lactobacillus

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lac·to·ba·cil·lus

 (lăk′tō-bə-sĭl′əs)
n. pl. lac·to·ba·cil·li (-sĭl′ī′)
Any of various rod-shaped, oxygen-tolerant anaerobic bacteria of the genus Lactobacillus that ferment sugars to lactic acid and are used in the production of certain foods such as yogurt, sauerkraut, and pickles.

lactobacillus

(ˌlæktəʊbəˈsɪləs)
n, pl -li (-laɪ)
(Microbiology) any Gram-positive rod-shaped bacterium of the genus Lactobacillus, which ferments carbohydrates to lactic acid, for example in the souring of milk: family Lactobacillaceae

lac•to•ba•cil•lus

(ˌlæk toʊ bəˈsɪl əs)

n., pl. -cil•li (-ˈsɪl aɪ)
any of various anaerobic bacteria of the genus Lactobacillus.
ThesaurusAntonymsRelated WordsSynonymsLegend:
Noun1.lactobacillus - a Gram-positive rod-shaped bacterium that produces lactic acid (especially in milk)
eubacteria, eubacterium, true bacteria - a large group of bacteria having rigid cell walls; motile types have flagella
genus Lactobacillus - type genus of the family Lactobacillaceae
acidophilus, Lactobacillus acidophilus - a bacterium that is used to make yogurt and to supplement probiotics
Translations

lactobacillus

n lactobacilo
References in periodicals archive ?
A Snoopy B Huckleberry Hound C Postman Pat D Wallace QUESTION 6 - for 6 points: Lactobacillus bulgaricus is used to which product?
Some researchers have reported a decrease in the concentration of lactic acid and acetic acid in low fat yogurt containing both starters of Lactobacillus bulgaricus and Streptococcus thennophilus in the presence of inulin [30],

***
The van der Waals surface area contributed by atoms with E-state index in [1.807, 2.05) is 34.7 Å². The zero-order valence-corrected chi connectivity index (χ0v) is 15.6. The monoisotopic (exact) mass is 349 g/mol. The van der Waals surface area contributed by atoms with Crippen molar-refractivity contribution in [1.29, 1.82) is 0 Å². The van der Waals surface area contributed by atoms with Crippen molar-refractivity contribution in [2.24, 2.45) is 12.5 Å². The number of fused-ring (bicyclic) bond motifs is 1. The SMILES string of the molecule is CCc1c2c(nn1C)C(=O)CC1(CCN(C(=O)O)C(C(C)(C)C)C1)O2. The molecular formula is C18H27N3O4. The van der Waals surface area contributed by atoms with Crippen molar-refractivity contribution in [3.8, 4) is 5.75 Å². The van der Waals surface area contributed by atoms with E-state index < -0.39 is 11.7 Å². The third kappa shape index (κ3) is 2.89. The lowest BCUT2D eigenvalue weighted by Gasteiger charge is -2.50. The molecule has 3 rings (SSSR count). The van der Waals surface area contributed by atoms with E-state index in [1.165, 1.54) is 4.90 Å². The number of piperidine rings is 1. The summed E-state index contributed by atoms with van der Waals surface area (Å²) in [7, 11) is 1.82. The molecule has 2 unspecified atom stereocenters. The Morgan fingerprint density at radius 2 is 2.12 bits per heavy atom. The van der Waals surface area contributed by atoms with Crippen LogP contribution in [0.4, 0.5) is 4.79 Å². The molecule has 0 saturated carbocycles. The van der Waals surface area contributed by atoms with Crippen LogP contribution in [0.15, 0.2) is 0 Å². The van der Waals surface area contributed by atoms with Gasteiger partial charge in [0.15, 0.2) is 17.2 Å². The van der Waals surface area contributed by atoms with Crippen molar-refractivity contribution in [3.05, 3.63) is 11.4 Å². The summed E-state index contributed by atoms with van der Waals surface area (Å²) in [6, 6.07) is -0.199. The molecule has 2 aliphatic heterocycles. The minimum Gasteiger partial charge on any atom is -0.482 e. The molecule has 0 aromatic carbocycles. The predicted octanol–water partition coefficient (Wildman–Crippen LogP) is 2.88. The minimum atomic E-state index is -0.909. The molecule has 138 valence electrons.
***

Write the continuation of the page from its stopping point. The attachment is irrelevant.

Here, the starter culture, which consisted of RD-534-S1 and exopolysaccharide strain RD-534 Lactobacillus bulgaricus L210R (RD-534-S1/L210R), led to a 1.
MIXIM fat-free Greek yogurt is made with Cultured Pasteurized Grade A Milk (Live and Active cultures: Lactobacillus Bulgaricus, Streptococcus Thermophilus, Lactobacillus Acidophilus).
Make sure your yogurt's label says it contains "live and active cultures" (the ingredients will list specific strains, such as Lactobacillus bulgaricus or L.
Lactobacillus bulgaricus and Streptococcus thermophilus are the two strains of bacteria that companies add to milk to make yogurt.
galactosidase immobilized in chitosan beads, add protective agents while freeze drying Lactobacillus bulgaricus powder, and measure the effectiveness of Tween emulsifiers added to phytosterol and milk.
Yogurt is produced by fermenting milk with bacterial starter cultures Lactobacillus bulgaricus and Streptococcus thermophilus.
The only real Bulgarian yoghurt is the one made from milk with the use of lactobacillus bulgaricus and streptococcus thermophilus.